Weight Regain After WLS and Fighting BiologyApril 29, 2019
Do you really want to read one more article on regain after weight loss surgery? No, I didn't think so. I decided if I had more information on WHY my body loves to be fat, then maybe I could understand it and work to overcome it.
I recently watched a program on Netflix called ‘Why We Are Getting Fat.’ It seems Dr. Giles Yeo, a Geneticist at Cambridge University in the UK, studies the genetics of weight gain. He says most of us who are morbidly obese are ‘fighting our biology’. He says there are more than 100 genes that link to obesity and one of the most important is the FTO gene.
The FTO gene is a fat mass and an obesity-associated protein that all humans have. Those with one change to this gene do not gain like those of us with two changes. For some of us, our bodies work against us when it comes to weight loss and hunger.
It is not simply physics. Eat less, move more, though that is very important in any weight loss program, it does not address the real hunger and food cravings some of us fight, every day, all day.
Scientists have known for some time that we all have hunger hormones, like ghrelin, and the bigger the stomach, the more we have and the more serious hunger we experience. That is the basic reason why WLS works. By decreasing the size of the stomach, the amount of hunger hormones decrease and we eat less. It isn’t about stomach size after all. Another lead researcher, Professor Steve Bloom, is working on an injection that controls hunger and works like a gastric bypass without the surgery.
There are wonderful things coming in the future of obesity research.
Fighting Our Biology
But what about now? What about those of us struggling to maintain or keep the wolf at bay? It is terribly hard when we do love the wolf we fight. Another thing I believe is that cells and DNA in our bodies have evolved for millions of years. I call it ‘Killing a Mammoth’ syndrome. Humans have been on the earth for about six million years, and modern man, about 200,000 years. We have had abundant food and good nutrition for the last four or five hundred years. So, for thousands, if not millions of years, mankind starved. They would kill a mammoth, eat and the body would store fat for fuel to prepare for the next famine.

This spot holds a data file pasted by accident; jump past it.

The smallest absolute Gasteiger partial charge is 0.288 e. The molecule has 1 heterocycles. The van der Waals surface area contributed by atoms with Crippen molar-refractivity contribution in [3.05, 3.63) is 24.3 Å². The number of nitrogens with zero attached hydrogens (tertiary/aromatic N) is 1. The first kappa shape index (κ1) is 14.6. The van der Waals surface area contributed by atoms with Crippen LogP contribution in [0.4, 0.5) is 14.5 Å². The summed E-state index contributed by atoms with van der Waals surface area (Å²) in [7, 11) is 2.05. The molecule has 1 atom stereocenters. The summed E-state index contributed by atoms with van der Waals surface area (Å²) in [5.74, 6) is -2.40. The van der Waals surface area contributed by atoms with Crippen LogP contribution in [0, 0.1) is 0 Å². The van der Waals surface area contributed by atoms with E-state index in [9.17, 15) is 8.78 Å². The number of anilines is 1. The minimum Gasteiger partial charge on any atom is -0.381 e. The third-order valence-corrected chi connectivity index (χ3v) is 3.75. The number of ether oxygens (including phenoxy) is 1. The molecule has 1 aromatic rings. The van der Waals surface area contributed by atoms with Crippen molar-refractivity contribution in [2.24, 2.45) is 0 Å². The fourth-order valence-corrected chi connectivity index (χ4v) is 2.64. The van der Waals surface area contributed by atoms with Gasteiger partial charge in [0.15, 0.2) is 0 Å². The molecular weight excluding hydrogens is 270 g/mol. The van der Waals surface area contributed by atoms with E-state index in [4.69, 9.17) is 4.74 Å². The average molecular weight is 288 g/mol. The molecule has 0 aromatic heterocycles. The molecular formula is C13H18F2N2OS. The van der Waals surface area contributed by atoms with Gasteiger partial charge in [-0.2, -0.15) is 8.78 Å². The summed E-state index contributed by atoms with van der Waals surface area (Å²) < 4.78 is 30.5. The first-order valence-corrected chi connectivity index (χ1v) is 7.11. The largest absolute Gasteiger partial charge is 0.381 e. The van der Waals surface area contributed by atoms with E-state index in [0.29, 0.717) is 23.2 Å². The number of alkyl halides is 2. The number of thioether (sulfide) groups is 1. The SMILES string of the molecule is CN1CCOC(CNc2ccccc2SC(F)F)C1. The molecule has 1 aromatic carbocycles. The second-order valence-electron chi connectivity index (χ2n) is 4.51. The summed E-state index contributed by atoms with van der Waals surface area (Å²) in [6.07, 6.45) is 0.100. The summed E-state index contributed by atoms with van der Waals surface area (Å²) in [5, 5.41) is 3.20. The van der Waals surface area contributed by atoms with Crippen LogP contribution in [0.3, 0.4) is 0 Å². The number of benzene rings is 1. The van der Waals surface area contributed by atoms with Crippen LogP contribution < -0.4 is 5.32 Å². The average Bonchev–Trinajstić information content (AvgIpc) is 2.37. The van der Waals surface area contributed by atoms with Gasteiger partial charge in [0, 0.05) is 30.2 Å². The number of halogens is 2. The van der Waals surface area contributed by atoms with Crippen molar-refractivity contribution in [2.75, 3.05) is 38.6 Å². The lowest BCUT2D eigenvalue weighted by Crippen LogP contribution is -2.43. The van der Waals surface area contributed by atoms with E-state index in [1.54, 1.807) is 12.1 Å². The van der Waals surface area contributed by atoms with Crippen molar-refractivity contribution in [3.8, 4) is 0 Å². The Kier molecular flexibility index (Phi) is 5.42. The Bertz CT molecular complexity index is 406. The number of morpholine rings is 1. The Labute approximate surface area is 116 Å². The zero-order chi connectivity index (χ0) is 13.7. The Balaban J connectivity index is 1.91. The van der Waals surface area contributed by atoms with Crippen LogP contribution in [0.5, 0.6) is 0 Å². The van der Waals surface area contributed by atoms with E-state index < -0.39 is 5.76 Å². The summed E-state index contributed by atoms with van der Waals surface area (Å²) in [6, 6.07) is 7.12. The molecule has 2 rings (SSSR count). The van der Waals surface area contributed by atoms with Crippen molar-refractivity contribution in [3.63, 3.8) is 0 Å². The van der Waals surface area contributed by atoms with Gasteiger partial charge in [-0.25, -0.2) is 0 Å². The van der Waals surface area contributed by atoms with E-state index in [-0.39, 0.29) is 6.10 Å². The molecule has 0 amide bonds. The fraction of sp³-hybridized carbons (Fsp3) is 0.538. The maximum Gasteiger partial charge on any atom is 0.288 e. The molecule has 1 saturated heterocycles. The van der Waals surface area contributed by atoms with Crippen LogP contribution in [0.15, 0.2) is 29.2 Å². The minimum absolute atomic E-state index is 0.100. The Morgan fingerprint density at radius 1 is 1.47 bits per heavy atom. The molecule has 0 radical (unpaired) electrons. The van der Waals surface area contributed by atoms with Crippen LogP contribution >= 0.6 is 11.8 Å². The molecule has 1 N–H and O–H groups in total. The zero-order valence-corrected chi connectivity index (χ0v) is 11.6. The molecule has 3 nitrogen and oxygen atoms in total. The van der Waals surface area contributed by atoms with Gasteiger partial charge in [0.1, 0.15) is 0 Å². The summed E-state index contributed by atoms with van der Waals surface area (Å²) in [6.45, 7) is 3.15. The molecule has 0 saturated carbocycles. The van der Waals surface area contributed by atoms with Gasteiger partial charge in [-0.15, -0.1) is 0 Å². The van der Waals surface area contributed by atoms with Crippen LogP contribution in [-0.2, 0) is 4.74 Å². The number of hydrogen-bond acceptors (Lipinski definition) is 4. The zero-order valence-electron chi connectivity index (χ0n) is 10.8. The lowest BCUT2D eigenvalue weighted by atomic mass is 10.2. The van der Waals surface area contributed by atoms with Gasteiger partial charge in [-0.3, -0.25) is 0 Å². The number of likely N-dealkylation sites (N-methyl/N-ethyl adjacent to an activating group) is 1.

The human body adapts to the routine of abundant food, then a period of starvation. It is still in our DNA. So when we go on a ‘diet’ and cut calories drastically, we lose at first, then our metabolism slows down to preserve the body’s fuel, we get discouraged and quit.
I think this is the body’s response to starvation and when we go off the diet, the body thinks we have killed a mammoth and all is well. So the weight comes back quickly and we pack on a few ‘extra’ pounds to guard against the next starvation period or diet. This is very simplified of course, but I do believe this.
I also think this is why programs like Weight Watchers work. If there is abundant food, perhaps our DNA doesn’t recognize the subtle cut in calories and just keeps chugging along. So, add DNA memories to our struggle, both mental and emotional, our propensity to eat for comfort, plus the fact that we are bombarded with environmental and visual stimulation and it is a recipe for regain.
Regain After Weight Loss Surgery
So, here comes the part about regaining after weight loss surgery. I fibbed. Like everyone else, I dieted my way to almost 300 pounds. Most of my adult life, I had two modes. I was either losing weight or gaining weight. I would eat grapefruit and eggs and lose 20 pounds, go back to Whoppers and fries, and gain 30 pounds. I would eat cabbage soup, lose 30 pounds, go back to fried chicken and gain 50 pounds. I joined Weight Watchers so many times I should be an honorary member and never have to pay. Sound familiar? I could not face tipping the scales at 300 pounds, so I gave up trying and looked into gastric bypass. It would be my last hope.